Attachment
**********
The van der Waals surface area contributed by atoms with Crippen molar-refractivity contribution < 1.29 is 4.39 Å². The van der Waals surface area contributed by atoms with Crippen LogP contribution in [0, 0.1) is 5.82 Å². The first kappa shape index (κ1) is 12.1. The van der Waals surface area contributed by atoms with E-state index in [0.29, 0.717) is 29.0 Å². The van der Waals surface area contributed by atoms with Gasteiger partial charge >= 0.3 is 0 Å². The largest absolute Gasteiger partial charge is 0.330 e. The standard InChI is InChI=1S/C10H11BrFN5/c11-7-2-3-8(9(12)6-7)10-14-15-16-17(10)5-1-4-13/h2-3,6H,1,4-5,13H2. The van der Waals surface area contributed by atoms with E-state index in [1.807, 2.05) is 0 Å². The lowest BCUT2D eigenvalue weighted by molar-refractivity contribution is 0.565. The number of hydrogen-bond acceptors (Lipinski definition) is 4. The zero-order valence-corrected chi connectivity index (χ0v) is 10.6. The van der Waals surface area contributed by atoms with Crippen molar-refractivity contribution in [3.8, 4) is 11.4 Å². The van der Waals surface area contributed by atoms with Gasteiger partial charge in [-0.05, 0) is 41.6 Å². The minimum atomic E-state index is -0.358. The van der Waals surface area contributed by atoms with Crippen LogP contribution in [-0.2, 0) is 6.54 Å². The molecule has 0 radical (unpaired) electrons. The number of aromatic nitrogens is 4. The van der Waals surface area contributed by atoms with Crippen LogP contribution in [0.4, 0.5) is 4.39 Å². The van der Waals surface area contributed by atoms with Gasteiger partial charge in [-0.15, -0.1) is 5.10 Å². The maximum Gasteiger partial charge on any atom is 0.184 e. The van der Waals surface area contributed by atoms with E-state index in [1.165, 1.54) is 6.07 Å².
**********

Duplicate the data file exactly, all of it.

The van der Waals surface area contributed by atoms with Crippen molar-refractivity contribution < 1.29 is 4.39 Å². The van der Waals surface area contributed by atoms with Crippen LogP contribution in [0, 0.1) is 5.82 Å². The first kappa shape index (κ1) is 12.1. The van der Waals surface area contributed by atoms with E-state index in [0.29, 0.717) is 29.0 Å². The van der Waals surface area contributed by atoms with Gasteiger partial charge >= 0.3 is 0 Å². The largest absolute Gasteiger partial charge is 0.330 e. The standard InChI is InChI=1S/C10H11BrFN5/c11-7-2-3-8(9(12)6-7)10-14-15-16-17(10)5-1-4-13/h2-3,6H,1,4-5,13H2. The van der Waals surface area contributed by atoms with E-state index in [1.807, 2.05) is 0 Å². The lowest BCUT2D eigenvalue weighted by molar-refractivity contribution is 0.565. The number of hydrogen-bond acceptors (Lipinski definition) is 4. The zero-order valence-corrected chi connectivity index (χ0v) is 10.6. The van der Waals surface area contributed by atoms with Crippen molar-refractivity contribution in [3.8, 4) is 11.4 Å². The van der Waals surface area contributed by atoms with Gasteiger partial charge in [-0.05, 0) is 41.6 Å². The minimum atomic E-state index is -0.358. The van der Waals surface area contributed by atoms with Crippen LogP contribution in [-0.2, 0) is 6.54 Å². The molecule has 0 radical (unpaired) electrons. The number of aromatic nitrogens is 4. The van der Waals surface area contributed by atoms with Crippen LogP contribution in [0.4, 0.5) is 4.39 Å². The van der Waals surface area contributed by atoms with Gasteiger partial charge in [-0.15, -0.1) is 5.10 Å². The maximum Gasteiger partial charge on any atom is 0.184 e. The van der Waals surface area contributed by atoms with E-state index in [1.165, 1.54) is 6.07 Å².